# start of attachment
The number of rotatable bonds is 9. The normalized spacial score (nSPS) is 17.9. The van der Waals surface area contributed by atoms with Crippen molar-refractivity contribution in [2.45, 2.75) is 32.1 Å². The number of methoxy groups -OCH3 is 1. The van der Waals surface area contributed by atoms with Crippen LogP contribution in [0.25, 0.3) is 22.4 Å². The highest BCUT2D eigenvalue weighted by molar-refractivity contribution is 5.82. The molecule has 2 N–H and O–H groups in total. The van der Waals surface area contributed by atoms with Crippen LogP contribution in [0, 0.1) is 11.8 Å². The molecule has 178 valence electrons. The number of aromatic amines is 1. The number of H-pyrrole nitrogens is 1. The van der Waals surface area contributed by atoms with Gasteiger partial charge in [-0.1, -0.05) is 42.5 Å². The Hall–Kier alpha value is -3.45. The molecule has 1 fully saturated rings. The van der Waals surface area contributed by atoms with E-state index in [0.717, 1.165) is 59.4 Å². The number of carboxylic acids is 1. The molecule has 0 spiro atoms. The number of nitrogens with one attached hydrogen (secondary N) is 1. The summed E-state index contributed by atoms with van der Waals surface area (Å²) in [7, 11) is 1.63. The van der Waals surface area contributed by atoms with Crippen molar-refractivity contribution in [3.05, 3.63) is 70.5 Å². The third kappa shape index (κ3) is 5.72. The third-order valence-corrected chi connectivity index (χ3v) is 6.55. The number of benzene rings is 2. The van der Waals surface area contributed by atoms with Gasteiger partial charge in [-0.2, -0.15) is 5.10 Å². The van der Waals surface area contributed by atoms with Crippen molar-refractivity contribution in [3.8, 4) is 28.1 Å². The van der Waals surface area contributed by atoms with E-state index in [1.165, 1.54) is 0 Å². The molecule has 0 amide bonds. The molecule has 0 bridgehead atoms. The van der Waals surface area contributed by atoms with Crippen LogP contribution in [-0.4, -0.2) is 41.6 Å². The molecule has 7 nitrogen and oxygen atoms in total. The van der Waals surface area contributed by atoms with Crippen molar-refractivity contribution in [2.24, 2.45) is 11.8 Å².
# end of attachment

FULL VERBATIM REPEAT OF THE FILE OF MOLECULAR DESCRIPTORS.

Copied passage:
The number of rotatable bonds is 9. The normalized spacial score (nSPS) is 17.9. The van der Waals surface area contributed by atoms with Crippen molar-refractivity contribution in [2.45, 2.75) is 32.1 Å². The number of methoxy groups -OCH3 is 1. The van der Waals surface area contributed by atoms with Crippen LogP contribution in [0.25, 0.3) is 22.4 Å². The highest BCUT2D eigenvalue weighted by molar-refractivity contribution is 5.82. The molecule has 2 N–H and O–H groups in total. The van der Waals surface area contributed by atoms with Crippen LogP contribution in [0, 0.1) is 11.8 Å². The molecule has 178 valence electrons. The number of aromatic amines is 1. The number of H-pyrrole nitrogens is 1. The van der Waals surface area contributed by atoms with Gasteiger partial charge in [-0.1, -0.05) is 42.5 Å². The Hall–Kier alpha value is -3.45. The molecule has 1 fully saturated rings. The van der Waals surface area contributed by atoms with E-state index in [0.717, 1.165) is 59.4 Å². The number of carboxylic acids is 1. The molecule has 0 spiro atoms. The number of nitrogens with one attached hydrogen (secondary N) is 1. The summed E-state index contributed by atoms with van der Waals surface area (Å²) in [7, 11) is 1.63. The van der Waals surface area contributed by atoms with Crippen molar-refractivity contribution in [3.05, 3.63) is 70.5 Å². The third kappa shape index (κ3) is 5.72. The third-order valence-corrected chi connectivity index (χ3v) is 6.55. The number of benzene rings is 2. The van der Waals surface area contributed by atoms with Gasteiger partial charge in [-0.2, -0.15) is 5.10 Å². The van der Waals surface area contributed by atoms with Crippen molar-refractivity contribution in [3.8, 4) is 28.1 Å². The van der Waals surface area contributed by atoms with E-state index in [1.165, 1.54) is 0 Å². The molecule has 0 amide bonds. The molecule has 0 bridgehead atoms. The van der Waals surface area contributed by atoms with Crippen LogP contribution in [-0.4, -0.2) is 41.6 Å². The molecule has 7 nitrogen and oxygen atoms in total. The van der Waals surface area contributed by atoms with Crippen molar-refractivity contribution in [2.24, 2.45) is 11.8 Å².